Afghanistan and some unmentioned strategic risks
Left unmentioned in all the discussion of America's interests in Afghanistan are several risks that Gen. Stanley McChrystal's request for 40,000 additional soldiers, if implemented, would create. McChrystal is asking for a permanent escalation in Afghanistan that would commit U.S. ground forces to a larger open-ended effort. Gen. George Casey, the Army chief of staff, fears that the size and duration of this commitment could eventually break the all-volunteer Army. One strategic risk is that the United States would not have enough ready ground forces for another sustained contingency elsewhere. Finally, the funding that is diverted to sustaining ground-force intensive operations in Iraq and Afghanistan could be creating risks in the space, air, and naval dimensions that will unpleasantly appear in the next decade and beyond.
The Bush administration's surge in Iraq was a strategic gamble. The increase from 15 to 20 brigades in Iraq tapped out the last of America's ground combat power. In addition, the required deployment schedule -- 15 months in combat followed by 12 months back home -- was considered a temporary, emergency measure. It was for this reason that the Iraq "surge" was a temporary measure -- it was not feasible to indefinitely sustain 20 brigades in Iraq.
In these terms, McChrystal's troop request is not a surge but an escalation. McChrystal's initial assessment does not define a discrete time period during which he would need the additional troops -- the request is open-ended.
In May, prior to the Obama administration's latest review of Afghan policy and McChrystal's report, Casey declared the current deployment practice of "12 months deployed, 12 months home" unsustainable. The Army now considers a routine of 12 months deployed, 24 months home sustainable in the long run. The Army believes it can implement this routine if it limits its commitment to Afghanistan and Iraq to no more than 10 brigades.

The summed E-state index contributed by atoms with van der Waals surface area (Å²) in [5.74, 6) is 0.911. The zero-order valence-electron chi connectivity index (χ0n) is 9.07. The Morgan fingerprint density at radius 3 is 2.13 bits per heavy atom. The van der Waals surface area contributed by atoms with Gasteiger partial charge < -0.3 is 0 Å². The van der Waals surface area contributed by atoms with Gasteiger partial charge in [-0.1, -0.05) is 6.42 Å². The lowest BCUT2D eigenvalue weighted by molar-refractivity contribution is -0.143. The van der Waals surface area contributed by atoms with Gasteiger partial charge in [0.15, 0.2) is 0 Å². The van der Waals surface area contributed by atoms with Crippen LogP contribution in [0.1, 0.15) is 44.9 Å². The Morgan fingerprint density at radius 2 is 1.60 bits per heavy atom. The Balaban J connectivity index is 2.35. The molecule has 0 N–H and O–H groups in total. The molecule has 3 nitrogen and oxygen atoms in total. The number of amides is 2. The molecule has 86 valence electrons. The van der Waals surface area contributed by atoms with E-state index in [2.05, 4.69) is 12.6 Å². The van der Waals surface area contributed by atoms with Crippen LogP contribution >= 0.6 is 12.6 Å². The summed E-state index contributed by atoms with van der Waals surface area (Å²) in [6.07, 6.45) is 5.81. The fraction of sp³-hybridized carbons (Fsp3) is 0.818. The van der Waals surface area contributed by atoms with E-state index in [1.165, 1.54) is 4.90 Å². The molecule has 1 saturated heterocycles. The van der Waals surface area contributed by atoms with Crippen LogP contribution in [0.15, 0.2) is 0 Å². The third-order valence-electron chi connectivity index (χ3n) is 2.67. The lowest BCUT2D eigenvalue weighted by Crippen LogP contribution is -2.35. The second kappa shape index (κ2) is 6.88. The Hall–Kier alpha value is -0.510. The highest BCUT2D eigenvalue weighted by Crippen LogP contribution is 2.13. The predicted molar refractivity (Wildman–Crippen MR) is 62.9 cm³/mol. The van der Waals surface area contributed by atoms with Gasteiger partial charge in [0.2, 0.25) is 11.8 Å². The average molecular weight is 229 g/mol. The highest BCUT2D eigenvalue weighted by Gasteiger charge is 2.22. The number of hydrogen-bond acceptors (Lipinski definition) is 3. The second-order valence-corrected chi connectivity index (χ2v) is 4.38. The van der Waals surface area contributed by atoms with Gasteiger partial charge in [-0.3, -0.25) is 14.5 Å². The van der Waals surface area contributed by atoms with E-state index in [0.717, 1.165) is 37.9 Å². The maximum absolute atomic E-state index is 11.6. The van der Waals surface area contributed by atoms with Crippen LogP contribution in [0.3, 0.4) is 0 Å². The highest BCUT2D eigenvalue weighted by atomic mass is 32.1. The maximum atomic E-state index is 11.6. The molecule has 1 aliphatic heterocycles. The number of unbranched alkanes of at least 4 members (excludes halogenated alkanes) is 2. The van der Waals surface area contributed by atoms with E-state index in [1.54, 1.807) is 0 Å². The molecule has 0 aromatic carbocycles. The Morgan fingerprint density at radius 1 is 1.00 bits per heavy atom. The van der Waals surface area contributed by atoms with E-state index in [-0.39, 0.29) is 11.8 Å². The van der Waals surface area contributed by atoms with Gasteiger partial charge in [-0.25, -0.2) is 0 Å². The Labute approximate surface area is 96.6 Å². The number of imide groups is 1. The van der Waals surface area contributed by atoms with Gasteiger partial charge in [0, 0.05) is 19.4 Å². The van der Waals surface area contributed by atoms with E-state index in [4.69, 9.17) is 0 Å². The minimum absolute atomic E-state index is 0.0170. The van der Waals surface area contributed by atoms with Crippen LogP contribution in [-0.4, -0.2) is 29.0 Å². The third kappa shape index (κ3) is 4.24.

But according to this open-source estimate of the current U.S. order of battle in Afghanistan, one Marine and six Army brigades are currently serving in Afghanistan. These seven brigades are part of the 68,000 U.S. troops in the country. McChrystal's 40,000-soldier increase would bring the U.S. brigade count in Afghanistan to at least 11 and probably more.
Assuming the U.S. really does evacuate all of its troops from Iraq by the end of 2011, the Army and the Marine Corps would find a way to sustain the larger effort in Afghanistan while also increasing home-station time -- assuming that this would be McChrystal's final escalation of the war.
But the other strategic risks would remain. U.S. ground combat power would be unavailable for another sustained effort elsewhere, unless force generation planners were again willing to risk reducing home-station time down toward 12 months. Casey wants to stop this gamble on the Army's future.
Second, McChrystal's open-ended commitment to Afghanistan would mean that ground-force operations, paid for with either regular or supplemental budgets, would continue to divert funds away from space, air, and naval modernization. Given the very long leads times involved with these programs (along with some deteriorating trends I mentioned last week), President Barack Obama and Defense Secretary Robert Gates should ponder what strategic legacy they will leave to their successors and how that measures up to the current effort in Afghanistan.